Another issue I have is when adoptive parents over-share about their children, in particular the really negative stuff. There is one blog which I will not link to that several people over the past few months have told me to check out, where the adoptive parent gives great detail about her daughter's mental illness. While I fully support the intent to educate and find support, I think we need to remember that when talking about someone else's life, particularly a child's, we are adding vulnerability to an already vulnerable person. When a parent lays out their child's mental health problems, medical history, problem behaviors, it is out there for everyone. I think it's particularly hypocritical to be criticizing young people for sharing TMI on the internet when I see adoptive parents as being quite egregious in that department myself. Adoptive parents are not the only ones that share too much on the internet – adoption workers sometimes do as well. Agencies need to be thoughtful about what information about children is shared on the internet. Public profiles garner the page hits and inquiries, but may be violating the child's right to privacy. Just because a child is in foster care through no fault of their own is no reason to broadcast his or her information on the internet.

A few minor grievances: in the section about the internet's impact on information, support and affiliation for adoptees, the report perpetuates that adoptees are "young" by stating "[b]ecause they are by definition the youngest members of the adoption community…" (p.22). This is irritating since I am in my mid-forties and don't think adopted persons my age and older need to continue to be lumped together with children, youth and young adults – particularly since I am the same age or older as many adoptive parents and/or birth/first parents – so why are adopted persons always described as the youngest member of the triad? We are not children. Several of my adoptee friends are grandparents!

 I agree with the report's findings that key stakeholders need to come together to work on how best to safeguard children and families from unethical and illegal adoption practices and to craft a best-practices standard guide. However, the report lists stakeholders as "key organizations and experts in the fields of child welfare, foster care and adoption" (p. 53).  Last time I checked, adopted persons, first/birth parents and adoptive parents were both stakeholders and experts too and any best practice guide should also include those voices.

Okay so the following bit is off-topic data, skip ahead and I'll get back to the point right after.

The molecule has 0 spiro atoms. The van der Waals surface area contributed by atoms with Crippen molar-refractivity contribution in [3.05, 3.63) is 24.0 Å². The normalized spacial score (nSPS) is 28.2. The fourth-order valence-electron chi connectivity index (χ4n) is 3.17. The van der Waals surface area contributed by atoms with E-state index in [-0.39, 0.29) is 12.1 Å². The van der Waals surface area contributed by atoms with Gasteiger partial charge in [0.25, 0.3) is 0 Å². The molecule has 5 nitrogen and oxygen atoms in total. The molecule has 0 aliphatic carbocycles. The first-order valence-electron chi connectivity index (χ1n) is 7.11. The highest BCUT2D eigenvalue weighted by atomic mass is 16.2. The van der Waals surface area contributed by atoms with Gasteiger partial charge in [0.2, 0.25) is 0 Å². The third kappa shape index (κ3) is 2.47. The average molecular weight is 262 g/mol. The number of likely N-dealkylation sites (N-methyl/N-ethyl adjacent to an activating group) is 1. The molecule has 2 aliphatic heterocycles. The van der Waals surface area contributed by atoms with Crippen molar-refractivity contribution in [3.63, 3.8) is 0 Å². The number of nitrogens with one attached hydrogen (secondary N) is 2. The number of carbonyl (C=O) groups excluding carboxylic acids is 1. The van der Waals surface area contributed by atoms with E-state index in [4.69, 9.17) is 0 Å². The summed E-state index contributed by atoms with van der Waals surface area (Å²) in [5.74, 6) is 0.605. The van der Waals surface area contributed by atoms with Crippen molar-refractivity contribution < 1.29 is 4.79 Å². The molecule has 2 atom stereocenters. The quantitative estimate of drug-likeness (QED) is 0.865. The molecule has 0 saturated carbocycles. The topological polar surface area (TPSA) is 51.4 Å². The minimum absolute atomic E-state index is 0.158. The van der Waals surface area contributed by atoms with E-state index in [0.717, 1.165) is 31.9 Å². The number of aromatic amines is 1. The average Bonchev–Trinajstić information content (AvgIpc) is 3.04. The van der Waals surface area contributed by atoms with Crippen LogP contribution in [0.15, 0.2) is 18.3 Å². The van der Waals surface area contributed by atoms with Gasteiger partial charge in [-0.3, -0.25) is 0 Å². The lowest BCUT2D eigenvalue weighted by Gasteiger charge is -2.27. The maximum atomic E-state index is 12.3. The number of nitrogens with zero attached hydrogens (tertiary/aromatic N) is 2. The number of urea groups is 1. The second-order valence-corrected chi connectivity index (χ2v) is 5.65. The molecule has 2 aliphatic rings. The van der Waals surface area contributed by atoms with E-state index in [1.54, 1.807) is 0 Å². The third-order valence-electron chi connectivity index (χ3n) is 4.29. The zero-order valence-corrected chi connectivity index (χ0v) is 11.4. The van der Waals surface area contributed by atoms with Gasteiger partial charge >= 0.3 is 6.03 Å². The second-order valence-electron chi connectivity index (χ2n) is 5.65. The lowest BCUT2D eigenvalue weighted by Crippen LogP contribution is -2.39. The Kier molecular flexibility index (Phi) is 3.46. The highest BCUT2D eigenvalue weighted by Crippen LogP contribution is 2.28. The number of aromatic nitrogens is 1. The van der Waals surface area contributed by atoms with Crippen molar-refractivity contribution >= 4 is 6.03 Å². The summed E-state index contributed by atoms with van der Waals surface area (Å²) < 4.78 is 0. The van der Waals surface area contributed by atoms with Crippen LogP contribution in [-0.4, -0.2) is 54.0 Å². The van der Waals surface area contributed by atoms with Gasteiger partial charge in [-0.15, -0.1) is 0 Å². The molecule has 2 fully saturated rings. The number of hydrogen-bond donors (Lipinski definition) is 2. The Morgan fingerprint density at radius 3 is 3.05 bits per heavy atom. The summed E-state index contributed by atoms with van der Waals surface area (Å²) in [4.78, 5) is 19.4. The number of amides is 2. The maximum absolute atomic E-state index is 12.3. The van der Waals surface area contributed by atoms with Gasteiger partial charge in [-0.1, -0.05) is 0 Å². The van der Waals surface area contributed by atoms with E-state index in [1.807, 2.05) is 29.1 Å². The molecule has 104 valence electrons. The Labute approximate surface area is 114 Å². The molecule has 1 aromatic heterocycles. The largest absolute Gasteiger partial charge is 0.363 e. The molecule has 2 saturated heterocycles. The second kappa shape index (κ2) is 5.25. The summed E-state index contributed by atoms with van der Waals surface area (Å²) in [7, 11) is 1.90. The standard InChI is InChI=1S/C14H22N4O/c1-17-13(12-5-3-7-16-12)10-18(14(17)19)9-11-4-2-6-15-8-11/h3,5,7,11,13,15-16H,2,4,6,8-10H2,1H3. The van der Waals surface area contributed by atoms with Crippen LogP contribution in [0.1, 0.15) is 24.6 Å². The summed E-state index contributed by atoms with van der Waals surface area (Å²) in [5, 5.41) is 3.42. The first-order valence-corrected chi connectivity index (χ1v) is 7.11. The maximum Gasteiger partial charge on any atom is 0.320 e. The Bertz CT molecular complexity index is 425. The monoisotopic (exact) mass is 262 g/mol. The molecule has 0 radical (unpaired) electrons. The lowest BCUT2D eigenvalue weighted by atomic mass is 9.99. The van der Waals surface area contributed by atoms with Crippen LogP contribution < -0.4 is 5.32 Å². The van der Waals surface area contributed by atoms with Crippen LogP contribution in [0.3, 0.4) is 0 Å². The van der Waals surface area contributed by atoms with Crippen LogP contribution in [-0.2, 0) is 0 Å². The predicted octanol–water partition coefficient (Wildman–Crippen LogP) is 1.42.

For the whole report, see "Untangling the Web: The Internet's Transformative Impact on Adoption" on the Evan B. Donaldson Adoption Institute web page. You can also read the executive summary. 


ETA: 1:54 pm. I just learned today that Adam Pertman, Executive Director of the Evan B. Donaldson Adoption Institute, will be on NPR's Talk of the Nation discussing the report. I will link to it when it becomes available. 

4:27 pm. The link to the discussion is now available here. You can also listen to it here below.

MPR Talk of the Nation – Internet and Adoption

I’m tired of adoptive parent confessionals

Several folks have sent me links about the Slate article, "I did not love my adopted child" and the companion piece on NPR.

I hadn't written about it here because frankly sometimes it just seems too much. And because I'm trying to finish writing 3 research papers! 🙂

But I finally had to take the time to at least jot down a few thoughts:

  • I give her a few points because at least to some degree she recognizes that the typical "happy-happy-joy-joy" adoption narrative serves to hurt everyone involved who does NOT experience a smooth transition, a good "fit" between adoptive parent and child, post-adoption depression on the part of adoptive parents, post-adoption grieving on the part of the child and all the ways in which adoption is nothing less than this perfect way to "grow a family"
  • The author does clearly state what I think a lot of us have said in the past – prospective adoptive parents often think they're more prepared for the difficulties of adopting than they really are. It's easy, I think, for prospective adoptive parents to think, "not me, not my child."
  • To some degree I can even appreciate the "there- but-for-[fill in saving grace here]-go-I" sentiment, which I think all of us who claim to have an ounce of compassion often say

But –

  • I truly hope that the author is using a pseudonym. For the child's sake. I can't even imagine some day that child g00gling her adoptive mother's name some day and finding this article in which her mom confesses to not loving her
  • Is it not completely clear in this article that the child was TRAUMATIZED by being adopted? Being adopted as a toddler (3 years old in this case, which I really relate to because I was the same age when I was adopted) is considered by many to be one of the WORST times a child can be adopted. 
  • There seems to be a total lack of empathy for what the child went through being pulled from her foster parents to a strange white family in a strange country where EVERYTHING – language, food, sleeping, parenting, noise, environment, people – was different.